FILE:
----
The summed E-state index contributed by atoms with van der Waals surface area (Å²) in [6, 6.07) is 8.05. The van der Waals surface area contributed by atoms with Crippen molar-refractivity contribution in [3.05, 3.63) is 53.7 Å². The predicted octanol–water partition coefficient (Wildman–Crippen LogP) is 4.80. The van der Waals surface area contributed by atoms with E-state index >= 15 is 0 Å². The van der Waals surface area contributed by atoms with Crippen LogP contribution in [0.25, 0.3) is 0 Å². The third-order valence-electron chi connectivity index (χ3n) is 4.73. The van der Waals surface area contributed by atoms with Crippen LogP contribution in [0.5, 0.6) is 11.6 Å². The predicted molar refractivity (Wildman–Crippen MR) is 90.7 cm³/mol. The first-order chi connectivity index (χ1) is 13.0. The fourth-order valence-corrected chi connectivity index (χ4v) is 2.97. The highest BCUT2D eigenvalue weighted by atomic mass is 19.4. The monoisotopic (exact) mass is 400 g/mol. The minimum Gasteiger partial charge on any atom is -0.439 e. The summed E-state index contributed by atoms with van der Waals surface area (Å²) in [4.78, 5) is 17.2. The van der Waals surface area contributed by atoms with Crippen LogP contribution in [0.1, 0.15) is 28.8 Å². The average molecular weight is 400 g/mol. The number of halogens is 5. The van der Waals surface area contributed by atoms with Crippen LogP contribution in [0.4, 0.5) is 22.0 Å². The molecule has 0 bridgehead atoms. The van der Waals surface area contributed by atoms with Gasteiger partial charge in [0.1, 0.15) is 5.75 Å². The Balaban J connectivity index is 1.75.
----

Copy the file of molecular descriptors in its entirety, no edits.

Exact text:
The summed E-state index contributed by atoms with van der Waals surface area (Å²) in [6, 6.07) is 8.05. The van der Waals surface area contributed by atoms with Crippen molar-refractivity contribution in [3.05, 3.63) is 53.7 Å². The predicted octanol–water partition coefficient (Wildman–Crippen LogP) is 4.80. The van der Waals surface area contributed by atoms with E-state index >= 15 is 0 Å². The van der Waals surface area contributed by atoms with Crippen LogP contribution in [0.25, 0.3) is 0 Å². The third-order valence-electron chi connectivity index (χ3n) is 4.73. The van der Waals surface area contributed by atoms with Crippen LogP contribution in [0.5, 0.6) is 11.6 Å². The predicted molar refractivity (Wildman–Crippen MR) is 90.7 cm³/mol. The first-order chi connectivity index (χ1) is 13.0. The fourth-order valence-corrected chi connectivity index (χ4v) is 2.97. The highest BCUT2D eigenvalue weighted by atomic mass is 19.4. The monoisotopic (exact) mass is 400 g/mol. The minimum Gasteiger partial charge on any atom is -0.439 e. The summed E-state index contributed by atoms with van der Waals surface area (Å²) in [4.78, 5) is 17.2. The van der Waals surface area contributed by atoms with Crippen LogP contribution in [0.1, 0.15) is 28.8 Å². The average molecular weight is 400 g/mol. The number of halogens is 5. The van der Waals surface area contributed by atoms with Crippen LogP contribution in [0.4, 0.5) is 22.0 Å². The molecule has 0 bridgehead atoms. The van der Waals surface area contributed by atoms with Gasteiger partial charge in [0.1, 0.15) is 5.75 Å². The Balaban J connectivity index is 1.75.